I feel like I should let you know up front I'm not the world's biggest Trekkie (in case you are). My experience with the franchise so far has been watching a lot of The Next Generation reruns on UPN back when I only had broadcast TV, and watching a few of the funnier episodes of the original series on Youtube, like the one where they stole Spock's brain or the black & white cookie aliens were having a civil war.

Still, I feel like that's enough experience to have a handle on some basic principles of the series. For example, that the Federation tries hard to avoid combat wherever possible. And while ship-to-ship combat isn't exactly infrequent, it usually ends with the Captain finding some clever way to minimize  casualties and bail, not the Enterprise wading in all macho shooting up five Birds of Prey or whatever all by itself.

Welp. As the "Tactical Assault" in the name might indicate, that's all out the window with this game. Every mission contrives to find some way to put your wessel up against some ludicrous number of enemy ships and then expects you to actually kill them all. Pretty sure my kill count was higher in this one than it was in Wing Commander when all was said and done.

I guess you could set up a plot contrivance to make this make sense within the Trek universe, but this one didn't really bother. It's set just after the original series, with Admiral Kirk running shit and an uneasy truce maintained with the Klingons. You'd think in such a setting, everyone would be walking on eggshells to not trigger another intergalactic war, but nope -- pretty much every mission devolves into brawls in the Neutral Zone with Klingons, Romulans, or various rogue smugglers and raiders.

Combat is kind of comical; you basically have to constantly spin so that enemy fire impacts different areas of your shields while firing your fore and aft phasers. If you want to use a photon torpedo, though, you have to face the enemy and manually aim it. Photons and phasers also take some time to recharge, and if you want to recharge shields, you'll have to power down weapons and protect the recharging section from incoming shots.

This could have been an OK system, but the combat arenas are not well-designed. Your ship is almost always outnumbered by two or three enemies right from the beginning of the game, and attempting to block all their incoming fire while also getting in position to deliver necessary photons is headache-inducing. Adding to the frustrating difficulty is that every area has all sorts of debris, moons and even planets strewn about, which are often off-camera when you're moving about leading you to suddenly run into them while focused on the three frickin' enemies all around you and take hull damage. Recharging shields also feels pointless given all the Space Junk and the battering your other shields take from the multiple enemies buzzing around shelling you with photons while you're waiting.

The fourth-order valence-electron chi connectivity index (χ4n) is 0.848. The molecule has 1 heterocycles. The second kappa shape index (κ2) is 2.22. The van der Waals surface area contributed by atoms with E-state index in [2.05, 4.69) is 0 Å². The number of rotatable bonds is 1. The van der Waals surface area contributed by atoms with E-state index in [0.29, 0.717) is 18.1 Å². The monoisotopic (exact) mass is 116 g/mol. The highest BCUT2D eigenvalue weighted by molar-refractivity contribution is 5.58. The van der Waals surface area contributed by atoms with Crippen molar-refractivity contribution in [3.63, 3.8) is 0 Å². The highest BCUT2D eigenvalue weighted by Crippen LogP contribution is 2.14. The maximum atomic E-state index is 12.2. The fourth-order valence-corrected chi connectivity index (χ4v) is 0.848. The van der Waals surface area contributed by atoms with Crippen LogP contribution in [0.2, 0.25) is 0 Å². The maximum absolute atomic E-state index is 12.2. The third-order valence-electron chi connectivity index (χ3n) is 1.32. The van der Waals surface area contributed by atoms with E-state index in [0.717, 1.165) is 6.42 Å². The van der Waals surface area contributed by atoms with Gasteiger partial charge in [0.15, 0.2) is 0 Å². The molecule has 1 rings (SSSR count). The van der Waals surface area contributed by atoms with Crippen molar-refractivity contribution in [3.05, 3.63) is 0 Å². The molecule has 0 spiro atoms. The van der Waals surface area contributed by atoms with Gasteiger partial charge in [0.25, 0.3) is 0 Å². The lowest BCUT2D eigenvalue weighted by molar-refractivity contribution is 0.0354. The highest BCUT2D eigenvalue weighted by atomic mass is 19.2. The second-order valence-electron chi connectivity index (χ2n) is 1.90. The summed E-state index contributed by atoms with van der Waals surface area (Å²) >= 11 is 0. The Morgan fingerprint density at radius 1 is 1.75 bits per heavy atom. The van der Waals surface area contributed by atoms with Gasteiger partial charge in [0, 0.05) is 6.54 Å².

In between missions, you get two points to put into upgrading an area of the ship of your choosing. There's a particular sequence you have to upgrade things in, though, or you'll be irrevocably screwed in tough later battles and probably have to start the whole game over.

There's lip service to "non-combat elements", in that missions will usually have you scan planets, talk to various people and do a little investigating. This proceeds on a linear track, however. And this being a Bethesda game, when you're called upon to make a choice, your options are basically Be Overly Trusting or Be A Massive Dick. ProTip: Massive Dick is never the right choice.

Since this is set after the original series, involvement from the original cast is limited to an opening narration from The Shat. You and your crew are generic moops represented only by static, squishy headshots. You're also a rookie captain at the outset of the game, so you don't get to tool around the galaxy in the Enterprise.

A DS version was also made simultaneously, and maybe the touch controls really add something to the experience, I dunno. I recommend skipping the PSP version, however. It's just slow clunky frustrating combat paired with an uninteresting story, and not even the nicety of fanservice for the Trekkies.
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